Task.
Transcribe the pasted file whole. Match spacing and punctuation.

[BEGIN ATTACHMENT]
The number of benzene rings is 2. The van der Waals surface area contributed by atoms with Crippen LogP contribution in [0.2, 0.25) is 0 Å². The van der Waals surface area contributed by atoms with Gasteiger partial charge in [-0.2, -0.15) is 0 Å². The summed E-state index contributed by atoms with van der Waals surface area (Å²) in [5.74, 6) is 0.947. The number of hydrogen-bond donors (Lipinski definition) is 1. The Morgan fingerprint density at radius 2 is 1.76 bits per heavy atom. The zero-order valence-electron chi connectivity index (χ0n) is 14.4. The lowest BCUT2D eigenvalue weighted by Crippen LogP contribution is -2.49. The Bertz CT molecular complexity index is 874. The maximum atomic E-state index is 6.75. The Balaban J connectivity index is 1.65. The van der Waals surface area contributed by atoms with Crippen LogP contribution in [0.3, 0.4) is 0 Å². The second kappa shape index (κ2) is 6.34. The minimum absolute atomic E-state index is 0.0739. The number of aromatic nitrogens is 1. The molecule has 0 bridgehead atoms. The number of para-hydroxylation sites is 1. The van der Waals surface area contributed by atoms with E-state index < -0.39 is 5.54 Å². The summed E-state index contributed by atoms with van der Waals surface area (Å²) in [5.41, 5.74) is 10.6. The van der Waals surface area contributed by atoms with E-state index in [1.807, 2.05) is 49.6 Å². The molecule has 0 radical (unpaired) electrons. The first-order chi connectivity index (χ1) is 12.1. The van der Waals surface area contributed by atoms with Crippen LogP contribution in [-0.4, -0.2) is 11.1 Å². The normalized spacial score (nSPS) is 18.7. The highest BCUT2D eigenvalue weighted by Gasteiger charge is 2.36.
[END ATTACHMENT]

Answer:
The number of benzene rings is 2. The van der Waals surface area contributed by atoms with Crippen LogP contribution in [0.2, 0.25) is 0 Å². The van der Waals surface area contributed by atoms with Gasteiger partial charge in [-0.2, -0.15) is 0 Å². The summed E-state index contributed by atoms with van der Waals surface area (Å²) in [5.74, 6) is 0.947. The number of hydrogen-bond donors (Lipinski definition) is 1. The Morgan fingerprint density at radius 2 is 1.76 bits per heavy atom. The zero-order valence-electron chi connectivity index (χ0n) is 14.4. The lowest BCUT2D eigenvalue weighted by Crippen LogP contribution is -2.49. The Bertz CT molecular complexity index is 874. The maximum atomic E-state index is 6.75. The Balaban J connectivity index is 1.65. The van der Waals surface area contributed by atoms with Crippen LogP contribution in [0.3, 0.4) is 0 Å². The second kappa shape index (κ2) is 6.34. The minimum absolute atomic E-state index is 0.0739. The number of aromatic nitrogens is 1. The molecule has 0 bridgehead atoms. The number of para-hydroxylation sites is 1. The van der Waals surface area contributed by atoms with E-state index < -0.39 is 5.54 Å². The summed E-state index contributed by atoms with van der Waals surface area (Å²) in [5.41, 5.74) is 10.6. The van der Waals surface area contributed by atoms with E-state index in [1.807, 2.05) is 49.6 Å². The molecule has 0 radical (unpaired) electrons. The first-order chi connectivity index (χ1) is 12.1. The van der Waals surface area contributed by atoms with Crippen LogP contribution in [-0.4, -0.2) is 11.1 Å². The normalized spacial score (nSPS) is 18.7. The highest BCUT2D eigenvalue weighted by Gasteiger charge is 2.36.